The study looked to answer two questions: whether mindfulness would disrupt the initial formation of a habit and if it can disrupt the continuation of habits.

Hanley and Garland, associate author of the research, divided 49 healthy participants — made up of 36 women and 13 men between the ages of 18 and 43 — into two groups and trained one group to meditate using mindfulness, while the other group listened to excerpts of a book read aloud. Both groups were then conditioned to blink when they heard a "beep" that signaled an air-puff to one eye, causing them to blink.

The book group blinked at the sound of the beep, just like the sound of a bell made Pavlov’s dogs salivate. But the mindfulness group was slower to develop the conditioned response and blinked less often than the book group.

The findings suggest that meditation training can delay the development of Pavlovian conditioning and decrease the frequency of the behavior once developed, Hanley said.

This is the first study, according to Hanley, that shows mindfulness training can disrupt the development of conditioned behaviors and he said the study helped answer that basic scientific question.

"Maybe if we can catch children early and kind of integrate mindfulness into the education system, then potentially we can inoculate people against developing these bad habits," Hanley said. "So if they have these mindfulness skills to kind of regulate and be aware of when they're acting automatically then maybe we can stop drug addiction, mental health concerns from popping up before they emerge or before they dig in."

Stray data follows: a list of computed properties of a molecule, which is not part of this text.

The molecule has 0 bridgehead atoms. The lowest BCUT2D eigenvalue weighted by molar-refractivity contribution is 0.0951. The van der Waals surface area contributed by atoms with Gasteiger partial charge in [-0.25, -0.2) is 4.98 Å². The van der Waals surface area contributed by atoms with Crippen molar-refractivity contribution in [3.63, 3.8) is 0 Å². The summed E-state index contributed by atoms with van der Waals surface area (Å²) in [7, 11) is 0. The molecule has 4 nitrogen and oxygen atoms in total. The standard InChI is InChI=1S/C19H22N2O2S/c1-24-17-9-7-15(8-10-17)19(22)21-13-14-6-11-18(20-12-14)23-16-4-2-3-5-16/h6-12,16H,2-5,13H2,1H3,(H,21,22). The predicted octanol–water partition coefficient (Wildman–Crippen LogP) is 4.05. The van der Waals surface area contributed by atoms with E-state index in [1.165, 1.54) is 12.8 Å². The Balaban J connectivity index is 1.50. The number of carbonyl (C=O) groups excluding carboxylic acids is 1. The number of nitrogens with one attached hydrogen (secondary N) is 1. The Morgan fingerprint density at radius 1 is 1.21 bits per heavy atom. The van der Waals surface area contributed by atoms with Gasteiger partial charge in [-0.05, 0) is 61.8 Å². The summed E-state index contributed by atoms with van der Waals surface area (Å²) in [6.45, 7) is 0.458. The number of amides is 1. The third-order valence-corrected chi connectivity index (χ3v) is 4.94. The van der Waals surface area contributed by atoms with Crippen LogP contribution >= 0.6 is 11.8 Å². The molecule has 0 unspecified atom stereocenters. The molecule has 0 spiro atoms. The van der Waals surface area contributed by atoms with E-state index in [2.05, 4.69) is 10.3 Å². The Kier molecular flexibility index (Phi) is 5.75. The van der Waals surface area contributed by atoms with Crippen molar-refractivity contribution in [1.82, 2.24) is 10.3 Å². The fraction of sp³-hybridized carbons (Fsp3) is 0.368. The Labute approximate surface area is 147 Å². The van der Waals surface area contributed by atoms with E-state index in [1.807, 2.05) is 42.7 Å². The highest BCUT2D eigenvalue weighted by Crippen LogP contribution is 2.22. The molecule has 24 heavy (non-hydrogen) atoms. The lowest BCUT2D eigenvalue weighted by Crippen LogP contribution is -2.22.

Garland is also conducting another study, funded by the Department of Defense, with an opioid-prescribed veteran population that, just like the previous studies, are split into two groups with different interventions: one undergoes eight weeks of mindfulness training and the other attends a typical weekly group therapy session.

Brandon Yabko, Mindfulness Center director at Salt Lake's Veterans Hospital, leads both groups in the veterans research study and noted that in the group therapy session, a lot of the support is based on group members holding each other accountable.

"My anecdotal kind of data gathering would venture to say that after the support group ends, that's where the decrease or anything in opiates ends as well," he said. "Whereas people in the mindfulness group are learning a skill to have with them for the rest of their life."

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Yabko, who has chronic back pain, explained that chronic pain patients tend to amplify the pain by adding insult to injury. It's common to add suffering on top of the actual pain being experienced, which makes the overall pain worse, he said.

He said mindfulness training helps mitigate this issue by teaching patients not to focus only on the pain, but to look at the broader picture and focus on the parts of the body not in pain.

Garland said he is always looking for new opioid-prescribed patients to participate in his studies. He encouraged people to reach out to him if they are interested in participating at drericgarland.com.